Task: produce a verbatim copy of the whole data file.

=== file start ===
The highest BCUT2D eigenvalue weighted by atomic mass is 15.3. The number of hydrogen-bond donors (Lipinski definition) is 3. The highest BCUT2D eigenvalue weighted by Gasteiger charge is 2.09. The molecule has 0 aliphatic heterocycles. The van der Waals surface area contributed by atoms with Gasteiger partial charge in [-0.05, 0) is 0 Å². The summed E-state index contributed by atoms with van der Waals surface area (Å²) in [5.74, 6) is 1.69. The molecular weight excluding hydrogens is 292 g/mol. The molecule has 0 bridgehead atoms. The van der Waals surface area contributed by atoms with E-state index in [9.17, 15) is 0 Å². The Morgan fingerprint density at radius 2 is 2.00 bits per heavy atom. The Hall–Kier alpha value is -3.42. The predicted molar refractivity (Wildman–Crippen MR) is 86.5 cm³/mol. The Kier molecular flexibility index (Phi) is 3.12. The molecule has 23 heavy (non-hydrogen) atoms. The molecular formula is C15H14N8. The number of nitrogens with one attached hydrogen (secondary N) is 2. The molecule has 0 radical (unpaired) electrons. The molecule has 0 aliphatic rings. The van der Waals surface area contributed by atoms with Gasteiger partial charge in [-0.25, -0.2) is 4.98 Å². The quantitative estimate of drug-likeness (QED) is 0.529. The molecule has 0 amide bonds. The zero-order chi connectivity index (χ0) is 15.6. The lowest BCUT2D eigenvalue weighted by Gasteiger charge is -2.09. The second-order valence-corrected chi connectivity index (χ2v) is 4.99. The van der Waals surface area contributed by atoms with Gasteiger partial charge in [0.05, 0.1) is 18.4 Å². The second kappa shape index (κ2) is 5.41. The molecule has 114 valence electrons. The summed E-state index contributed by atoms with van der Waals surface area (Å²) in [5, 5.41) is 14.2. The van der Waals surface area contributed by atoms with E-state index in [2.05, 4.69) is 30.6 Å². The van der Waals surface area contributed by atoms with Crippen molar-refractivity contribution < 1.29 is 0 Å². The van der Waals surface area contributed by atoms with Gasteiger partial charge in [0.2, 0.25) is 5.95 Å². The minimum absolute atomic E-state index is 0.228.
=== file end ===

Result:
The highest BCUT2D eigenvalue weighted by atomic mass is 15.3. The number of hydrogen-bond donors (Lipinski definition) is 3. The highest BCUT2D eigenvalue weighted by Gasteiger charge is 2.09. The molecule has 0 aliphatic heterocycles. The van der Waals surface area contributed by atoms with Gasteiger partial charge in [-0.05, 0) is 0 Å². The summed E-state index contributed by atoms with van der Waals surface area (Å²) in [5.74, 6) is 1.69. The molecular weight excluding hydrogens is 292 g/mol. The molecule has 0 bridgehead atoms. The van der Waals surface area contributed by atoms with E-state index in [9.17, 15) is 0 Å². The Morgan fingerprint density at radius 2 is 2.00 bits per heavy atom. The Hall–Kier alpha value is -3.42. The predicted molar refractivity (Wildman–Crippen MR) is 86.5 cm³/mol. The Kier molecular flexibility index (Phi) is 3.12. The molecule has 23 heavy (non-hydrogen) atoms. The molecular formula is C15H14N8. The number of nitrogens with one attached hydrogen (secondary N) is 2. The molecule has 0 radical (unpaired) electrons. The molecule has 0 aliphatic rings. The van der Waals surface area contributed by atoms with Gasteiger partial charge in [-0.25, -0.2) is 4.98 Å². The quantitative estimate of drug-likeness (QED) is 0.529. The molecule has 0 amide bonds. The zero-order chi connectivity index (χ0) is 15.6. The lowest BCUT2D eigenvalue weighted by Gasteiger charge is -2.09. The second-order valence-corrected chi connectivity index (χ2v) is 4.99. The van der Waals surface area contributed by atoms with Gasteiger partial charge in [0.05, 0.1) is 18.4 Å². The second kappa shape index (κ2) is 5.41. The molecule has 114 valence electrons. The summed E-state index contributed by atoms with van der Waals surface area (Å²) in [5, 5.41) is 14.2. The van der Waals surface area contributed by atoms with E-state index in [2.05, 4.69) is 30.6 Å². The van der Waals surface area contributed by atoms with Crippen molar-refractivity contribution < 1.29 is 0 Å². The van der Waals surface area contributed by atoms with Gasteiger partial charge in [0.2, 0.25) is 5.95 Å². The minimum absolute atomic E-state index is 0.228.